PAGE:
Glossary of Supposed Americanisms

J.B. Lippincott & Company, 1859 - 122 pàgines

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Pàgina 74 - And Boaz said unto her, At mealtime come thou hither, and eat of the bread, and dip thy morsel in the vinegar. And she sat beside the reapers: and he reached her parched corn, and she did eat, and was sufficed, and left.
Pàgina 68 - I shall mar your market, old Joan. Trash. Mar my market, thou too-proud pedlar! do thy worst, I defy thee, I, and thy stable of hobby-horses. I pay for my ground, as well as thou dost: an...
Pàgina 68 - Fair's pestilence dead methinks ; people come not abroad to-day, whatever the matter is. Do you hear, sister Trash, lady of the basket? sit farther with your gingerbread progeny there, and hinder not the prospect of my shop, or I'll have it proclaimed in the Fair, what stuff they are made on.
Pàgina 80 - A rural game, played by making holes in the ground in the angles and sides of a square, and placing stones or other things upon them, according to certain rules. These figures are called nine men's morris, or...
Pàgina 49 - Madam, he sets us light, that serv'd in court, In place of credit, in his father's days : If we but enter presence of his grace, Our payment is a frown, a scoff, a frump...
Pàgina vi - ... ascertain, and in this century the terms have been confined almost exclusively to New England. This is the more surprising because there is proof that the New Englanders who emigrated to the Muskingum and the Ohio, in 1788, took the terms along with them.4 It was remarked by AL Elwyn in 1859, that — " The people of Ohio, who are largely derived from Yankees, are not remarkable for possessing their peculiarities. The great number of modern English and other foreigners who have mingled with the...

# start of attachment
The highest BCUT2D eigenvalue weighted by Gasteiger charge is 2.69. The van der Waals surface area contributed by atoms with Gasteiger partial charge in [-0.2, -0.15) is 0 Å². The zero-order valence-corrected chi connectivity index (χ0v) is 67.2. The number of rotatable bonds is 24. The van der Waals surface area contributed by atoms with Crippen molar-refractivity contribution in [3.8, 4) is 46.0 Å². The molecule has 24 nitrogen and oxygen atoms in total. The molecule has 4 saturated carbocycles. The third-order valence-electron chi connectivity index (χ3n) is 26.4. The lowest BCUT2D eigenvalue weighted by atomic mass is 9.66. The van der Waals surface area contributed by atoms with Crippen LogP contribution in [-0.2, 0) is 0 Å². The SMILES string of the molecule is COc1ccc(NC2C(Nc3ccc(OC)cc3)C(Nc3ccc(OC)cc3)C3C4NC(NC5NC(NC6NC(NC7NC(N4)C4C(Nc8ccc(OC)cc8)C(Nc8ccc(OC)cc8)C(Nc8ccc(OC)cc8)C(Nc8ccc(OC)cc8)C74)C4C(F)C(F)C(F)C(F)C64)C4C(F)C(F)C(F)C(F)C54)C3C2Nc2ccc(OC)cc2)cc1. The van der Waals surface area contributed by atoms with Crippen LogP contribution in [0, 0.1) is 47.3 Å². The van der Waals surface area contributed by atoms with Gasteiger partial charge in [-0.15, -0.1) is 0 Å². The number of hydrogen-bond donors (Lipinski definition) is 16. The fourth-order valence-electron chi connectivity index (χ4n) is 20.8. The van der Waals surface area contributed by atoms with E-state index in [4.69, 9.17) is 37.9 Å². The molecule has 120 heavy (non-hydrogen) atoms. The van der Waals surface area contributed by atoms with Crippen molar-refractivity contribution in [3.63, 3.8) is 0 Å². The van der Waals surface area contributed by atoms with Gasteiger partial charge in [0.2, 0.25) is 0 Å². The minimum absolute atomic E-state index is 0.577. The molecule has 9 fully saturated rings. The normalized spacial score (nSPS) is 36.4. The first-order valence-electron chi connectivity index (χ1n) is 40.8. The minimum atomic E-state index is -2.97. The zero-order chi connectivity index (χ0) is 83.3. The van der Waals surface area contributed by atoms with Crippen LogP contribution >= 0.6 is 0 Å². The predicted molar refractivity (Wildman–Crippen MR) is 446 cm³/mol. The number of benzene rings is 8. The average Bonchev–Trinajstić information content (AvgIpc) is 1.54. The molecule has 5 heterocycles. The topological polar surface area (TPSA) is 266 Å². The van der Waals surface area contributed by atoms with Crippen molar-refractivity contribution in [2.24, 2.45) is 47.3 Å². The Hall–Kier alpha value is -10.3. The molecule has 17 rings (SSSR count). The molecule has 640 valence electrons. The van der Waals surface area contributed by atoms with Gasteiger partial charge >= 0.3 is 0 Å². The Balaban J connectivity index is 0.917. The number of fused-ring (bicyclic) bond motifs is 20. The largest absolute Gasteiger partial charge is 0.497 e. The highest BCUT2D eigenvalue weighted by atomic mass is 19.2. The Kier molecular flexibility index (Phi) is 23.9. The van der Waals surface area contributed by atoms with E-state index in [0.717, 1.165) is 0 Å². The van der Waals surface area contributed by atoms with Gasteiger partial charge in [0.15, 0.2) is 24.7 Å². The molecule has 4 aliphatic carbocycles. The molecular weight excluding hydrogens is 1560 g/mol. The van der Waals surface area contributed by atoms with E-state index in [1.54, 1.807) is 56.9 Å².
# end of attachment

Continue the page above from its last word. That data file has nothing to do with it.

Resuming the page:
Pàgina 73 - A portion of a dish left by the guests, that the host may not feel himself reproached for insufficient preparation.
Pàgina 86 - Yes, sir, for every part has his hour: we wake at six and look about us, that's eye-hour; at seven we should pray, that's knee-hour; at eight walk, that's leg-hour; at nine gather flowers and pluck a rose,' that's nose-hour; at ten we drink, that's mouth-hour; at eleven lay about us for victuals, that's hand-hour; at twelve go to dinner, that's belly-hour.
Pàgina 102 - Norweg. sleip, adj., slippery, sleip, sb., a smooth piece of timber for dragging anything over, esp. • used of pieces of timber used for the foundation of a road, the same as North. E. slab, ' the outside plank of a piece of timber, when sawn into boards,
Pàgina 66 - French times damnees," which flew in a train from one sea to the other, and were looked upon as ominous by the inhabitants. It is held extremely portentous, says Grose, to kill a cricket, a ladybug, a swallow, martin, robin redbreast, or wren ; perhaps from the idea of its being a breach of hospitality ; all these birds and insects alike taking refuge in houses.

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